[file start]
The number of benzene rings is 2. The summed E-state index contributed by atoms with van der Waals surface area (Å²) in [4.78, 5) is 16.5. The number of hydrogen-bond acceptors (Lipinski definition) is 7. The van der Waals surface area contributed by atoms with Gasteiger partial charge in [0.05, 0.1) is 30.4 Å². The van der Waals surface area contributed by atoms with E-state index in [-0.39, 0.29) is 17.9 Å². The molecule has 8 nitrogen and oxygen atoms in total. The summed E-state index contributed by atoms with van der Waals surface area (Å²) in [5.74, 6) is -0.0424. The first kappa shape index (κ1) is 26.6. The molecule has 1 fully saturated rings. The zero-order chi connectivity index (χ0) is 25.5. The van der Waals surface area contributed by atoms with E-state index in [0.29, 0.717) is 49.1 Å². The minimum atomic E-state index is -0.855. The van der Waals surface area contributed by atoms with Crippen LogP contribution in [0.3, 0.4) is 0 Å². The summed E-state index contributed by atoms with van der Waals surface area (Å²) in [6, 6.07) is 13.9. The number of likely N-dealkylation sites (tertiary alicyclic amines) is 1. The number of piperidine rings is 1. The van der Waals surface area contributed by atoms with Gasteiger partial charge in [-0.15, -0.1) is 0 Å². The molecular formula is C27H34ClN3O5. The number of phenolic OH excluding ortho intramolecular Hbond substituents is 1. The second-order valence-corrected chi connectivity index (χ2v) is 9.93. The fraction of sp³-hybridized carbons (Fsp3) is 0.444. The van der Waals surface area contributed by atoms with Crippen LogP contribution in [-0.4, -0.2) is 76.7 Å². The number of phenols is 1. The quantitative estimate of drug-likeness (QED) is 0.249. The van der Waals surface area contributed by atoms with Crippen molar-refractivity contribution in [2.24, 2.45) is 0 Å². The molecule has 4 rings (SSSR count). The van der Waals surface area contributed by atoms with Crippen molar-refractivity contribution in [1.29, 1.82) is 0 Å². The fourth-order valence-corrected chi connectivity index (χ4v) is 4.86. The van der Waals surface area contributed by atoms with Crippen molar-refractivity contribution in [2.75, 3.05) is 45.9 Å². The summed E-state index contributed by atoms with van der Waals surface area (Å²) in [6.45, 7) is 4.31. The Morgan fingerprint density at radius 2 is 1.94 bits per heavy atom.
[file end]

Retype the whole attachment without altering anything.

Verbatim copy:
The number of benzene rings is 2. The summed E-state index contributed by atoms with van der Waals surface area (Å²) in [4.78, 5) is 16.5. The number of hydrogen-bond acceptors (Lipinski definition) is 7. The van der Waals surface area contributed by atoms with Gasteiger partial charge in [0.05, 0.1) is 30.4 Å². The van der Waals surface area contributed by atoms with E-state index in [-0.39, 0.29) is 17.9 Å². The molecule has 8 nitrogen and oxygen atoms in total. The summed E-state index contributed by atoms with van der Waals surface area (Å²) in [5.74, 6) is -0.0424. The first kappa shape index (κ1) is 26.6. The molecule has 1 fully saturated rings. The zero-order chi connectivity index (χ0) is 25.5. The van der Waals surface area contributed by atoms with E-state index in [0.29, 0.717) is 49.1 Å². The minimum atomic E-state index is -0.855. The van der Waals surface area contributed by atoms with Crippen LogP contribution in [0.3, 0.4) is 0 Å². The summed E-state index contributed by atoms with van der Waals surface area (Å²) in [6, 6.07) is 13.9. The number of likely N-dealkylation sites (tertiary alicyclic amines) is 1. The number of piperidine rings is 1. The van der Waals surface area contributed by atoms with Gasteiger partial charge in [-0.15, -0.1) is 0 Å². The molecular formula is C27H34ClN3O5. The number of phenolic OH excluding ortho intramolecular Hbond substituents is 1. The second-order valence-corrected chi connectivity index (χ2v) is 9.93. The fraction of sp³-hybridized carbons (Fsp3) is 0.444. The van der Waals surface area contributed by atoms with Crippen LogP contribution in [-0.4, -0.2) is 76.7 Å². The number of phenols is 1. The quantitative estimate of drug-likeness (QED) is 0.249. The van der Waals surface area contributed by atoms with Crippen molar-refractivity contribution in [2.24, 2.45) is 0 Å². The molecule has 4 rings (SSSR count). The van der Waals surface area contributed by atoms with Crippen molar-refractivity contribution in [1.29, 1.82) is 0 Å². The fourth-order valence-corrected chi connectivity index (χ4v) is 4.86. The van der Waals surface area contributed by atoms with Crippen molar-refractivity contribution in [2.75, 3.05) is 45.9 Å². The summed E-state index contributed by atoms with van der Waals surface area (Å²) in [6.45, 7) is 4.31. The Morgan fingerprint density at radius 2 is 1.94 bits per heavy atom.